"I try to help him (Martinez) like ‘Don’t worry about the other things. Just worry about baseball,’" Limonta said. "‘You don’t understand how other things work. Just listen. I’ll tell you what people say. It’s not like you’re going to learn everything that they tell you to do. But if you listen and take what you need and the thing you don’t need you can take it away. But if you listen, it’s the only way you’re gonna learn.’"
Room to grow:
Martinez has proven to be a quick learner in the first month of action this season with the York Revolution. Take his adjustment to pitch selection, for instance. Through trial and error, Martinez has realized that some of the pitches he got away with in Cuba, where he played professionally the previous eight years, won’t work in the Atlantic League, which is mostly comprised of veteran triple-A level players and several former major leaguers.
"Sometimes when you’re in a batters box and a guy throws a pitch they can tell ‘That’s gonna be a ball,’" Revolution manager Mark Mason said when relaying what he’s seen out of Martinez. "Sometimes with young guys when you get them with two strikes they’ll go out of the zone and chase (a pitch). And that doesn’t happen all that much in this league. I would like to see maybe a fastball there or something where we’re gonna make the guy swing the bat."
In his first two games (one start) this season with the Revolution, Martinez got tagged for seven runs (five earned) in 4.1 combined innings. However, in his next four games, the last two being starts, he has held opponents to just three earned runs in 12.1 total innings (an ERA of 2.25).
A starter in Cuba, Martinez began the year with York as a reliever but has moved his way into the starting rotation recently when former big league pitchers Anthony Lerew (Angels) and Mike McClendon (Rockies) were plucked off York’s roster and signed to minor league deals.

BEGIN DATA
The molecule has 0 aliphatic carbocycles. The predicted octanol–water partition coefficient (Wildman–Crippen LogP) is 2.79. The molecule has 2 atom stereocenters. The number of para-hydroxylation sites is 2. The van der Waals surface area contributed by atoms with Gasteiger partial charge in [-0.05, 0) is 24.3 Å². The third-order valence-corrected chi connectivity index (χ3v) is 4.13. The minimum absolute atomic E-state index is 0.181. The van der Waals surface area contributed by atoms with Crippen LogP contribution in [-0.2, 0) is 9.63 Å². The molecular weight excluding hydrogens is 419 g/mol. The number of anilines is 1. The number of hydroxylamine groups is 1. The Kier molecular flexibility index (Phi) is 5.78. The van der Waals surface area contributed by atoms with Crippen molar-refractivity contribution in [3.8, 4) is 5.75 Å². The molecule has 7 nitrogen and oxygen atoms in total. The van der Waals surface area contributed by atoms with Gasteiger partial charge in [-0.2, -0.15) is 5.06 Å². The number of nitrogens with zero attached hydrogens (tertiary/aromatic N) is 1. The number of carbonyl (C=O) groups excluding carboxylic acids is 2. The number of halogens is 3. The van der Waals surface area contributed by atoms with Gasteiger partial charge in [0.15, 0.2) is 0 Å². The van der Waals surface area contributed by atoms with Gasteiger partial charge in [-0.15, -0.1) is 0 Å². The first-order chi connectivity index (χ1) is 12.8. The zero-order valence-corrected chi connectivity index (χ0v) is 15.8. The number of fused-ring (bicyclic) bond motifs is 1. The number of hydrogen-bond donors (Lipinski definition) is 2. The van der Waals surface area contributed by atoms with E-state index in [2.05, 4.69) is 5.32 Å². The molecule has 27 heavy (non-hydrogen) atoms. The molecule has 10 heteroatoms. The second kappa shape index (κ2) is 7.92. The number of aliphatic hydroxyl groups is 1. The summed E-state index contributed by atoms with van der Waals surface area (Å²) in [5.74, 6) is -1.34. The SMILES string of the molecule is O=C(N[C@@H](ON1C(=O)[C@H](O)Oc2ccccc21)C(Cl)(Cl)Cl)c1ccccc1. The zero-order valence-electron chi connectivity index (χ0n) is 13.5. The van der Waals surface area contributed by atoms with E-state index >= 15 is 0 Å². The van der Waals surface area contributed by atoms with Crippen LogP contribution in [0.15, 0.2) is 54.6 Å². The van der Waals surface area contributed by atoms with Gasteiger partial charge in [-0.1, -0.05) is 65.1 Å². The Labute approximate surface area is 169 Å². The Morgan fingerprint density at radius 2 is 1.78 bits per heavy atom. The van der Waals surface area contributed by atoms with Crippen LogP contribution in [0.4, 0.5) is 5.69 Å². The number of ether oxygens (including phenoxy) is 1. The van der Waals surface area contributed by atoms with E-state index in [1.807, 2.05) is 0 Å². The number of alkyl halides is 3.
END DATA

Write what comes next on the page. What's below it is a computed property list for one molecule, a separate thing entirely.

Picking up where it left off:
In all, Martinez has struck out 13 and walked five in 16.2 innings of work through May 26 for the Revolution. Those numbers only help his case to get drafted. As do those he put up over the winter in Puerto Rico, where he posted a 2.17 ERA in nine regular season starts and later pitched in the postseason with Mayaguez, going 1-0 with a 3.29 ERA in five starts, allowing just one run in seven innings in a no-decision in the the team’s championship-clinching game.
If selected, Martinez would become the first player ever to be drafted off the York Revolution roster. It’s hard to say if he would become the first player ever to be drafted out of the 17-year-old Atlantic League since only about half of the league’s eight clubs actually keep track of such information and those few have already responded saying they’ve had no such player fit that bill.
All for his daughter
Of course, Martinez would have a greater potential of being drafted if he was much younger.
But Martinez said he’s held off on trying to defect from Cuba in the past because he wanted to be around for his daughter, who is now eight-years-old and living back in Cuba with her birth mother.
"It never really crossed my mind to come to the United States (sooner)," Martinez said. "My mind has always been on baseball. And when the opportunity finally came to me (to come to the United States) I thought about it and acted quickly on it to come here."
Although Atlantic League players typically make anywhere from a thousand to a few thousand dollars a month, Martinez said he’s sending most of his money back to his daughter and hopes to one day reach the majors to support her even more financially.
"That’s the reason I came here is to support my family, especially my daughter," he said. "My daughter is the most important thing to me in my life."
Special thanks to York College student Fermin Bello Jr. for serving as the translator for the Martinez interview.